I can totally see my husband staying home, if we didn’t need his income still 🙂

  5. Sue
    September 19, 2017 at 9:13 pm #

    How does their data stack up post-pneumococcal and Rotavirus vaccination?

    • moto_librarian
      September 20, 2017 at 11:09 am #

      My wager is that the modest reduction of GI illnesses in year one (8% on a population level) has disappeared thanks to the Rotavirus vaccine.

      • Young CC Prof
        September 20, 2017 at 12:38 pm #

        When the rotavirus vaccine was introduced, total hospital admissions for diarrhea in young children dropped by about 50%, immediately. There are other bugs that can be nasty, norovirus, etc, but rotavirus was the single worst form of viral gastroenteritis, which is why it was target for vaccine development in the first place.

        • Roadstergal
          September 20, 2017 at 12:42 pm #

          The vaccine-induced savings to both overall dollars and scarce hospital resources is just eye-opening. I still can’t get over how opposed people can get to the things – as _policy_.

  6. Sue
    September 19, 2017 at 8:58 pm #

    SIDS/SUDI? Have they totally ignored the Back to Sleep campaign? Now THAT is a huge healthcare/life/saving strategy, at essentially NO cost.

    People who are interested in child health will promote those strategies that improve it. People who are interested in a particular ideology just promote that ideology.

    • moto_librarian
      September 20, 2017 at 11:09 am #

      Back to Sleep is a pretty big confounder, isn’t it?

      • Sarah
        September 24, 2017 at 3:19 pm #

        When you’re researching breastfeeding, confounders are not a thing.

    • yugaya
      September 26, 2017 at 2:53 am #

      Bartick actively promotes bedsharing in adult bed. Over 50% of all sleep-related infant deaths happen while baby is sleeping in adult bed and/or bedsharing. Can someone calculate how much over 2000 dead babies each year cost and send her and other lactavists the bill?

  7. Anion
    September 18, 2017 at 9:48 pm #


    I just wanted to say thanks again to all who offered me advice last month. Sadly, the fact that the positive result I got on my pregnancy test was extremely faint turned out to be an indicator that something was wrong; it was actually a blighted ovum. I started bleeding a couple of days later.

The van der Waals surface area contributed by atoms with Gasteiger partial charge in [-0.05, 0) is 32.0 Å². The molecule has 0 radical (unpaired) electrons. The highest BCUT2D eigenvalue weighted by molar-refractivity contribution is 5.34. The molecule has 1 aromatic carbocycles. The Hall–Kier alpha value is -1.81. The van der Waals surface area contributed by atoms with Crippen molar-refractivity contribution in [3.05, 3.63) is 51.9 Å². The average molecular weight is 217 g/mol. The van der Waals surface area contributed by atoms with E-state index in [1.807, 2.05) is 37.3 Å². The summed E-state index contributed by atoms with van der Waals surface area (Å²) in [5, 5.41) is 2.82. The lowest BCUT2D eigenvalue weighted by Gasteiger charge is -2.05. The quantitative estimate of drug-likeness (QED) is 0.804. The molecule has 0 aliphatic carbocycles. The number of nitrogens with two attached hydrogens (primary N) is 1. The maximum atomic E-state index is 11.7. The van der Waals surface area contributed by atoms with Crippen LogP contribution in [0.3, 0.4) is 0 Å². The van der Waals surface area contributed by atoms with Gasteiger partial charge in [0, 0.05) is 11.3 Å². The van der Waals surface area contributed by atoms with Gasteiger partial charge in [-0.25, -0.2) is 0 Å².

I’m okay. Sad, but since it didn’t seem “real” anyway, I think I’m probably doing a little better than I might have otherwise. And physically I’m okay now, too; the doc (at a local clinic, I hadn’t found a regular doc yet) and I both figure my age had a lot to do with it.

    Anyway. I wanted to give an update and say thank you again to all who were so kind and helpful. I really appreciate it.

    No need to reply–I’m sure you’re all sympathetic and everything and I appreciate it, I just don’t want to derail the comments. So, you know, as you were. 🙂 Thanks.

    • Empress of the Iguana People
      September 19, 2017 at 7:51 am #


    • Roadstergal
      September 19, 2017 at 12:14 pm #

      Thanks for coming back and giving an update! That must have been quite the roller-coaster of emotions.

    • moto_librarian
      September 20, 2017 at 11:10 am #

      I am sorry to hear this, but glad that you are coping relatively well. Hugs.

  8. A pumping mom
    September 18, 2017 at 5:47 pm #

    So I can buy a big tub of generic formula for $21. I would need to consume approximately 18,000 calories to make that much milk. That is 9 days of 2k calories per day, which is probably a bit more than I actually eat. I certainly spend more than $21 on food for me every week!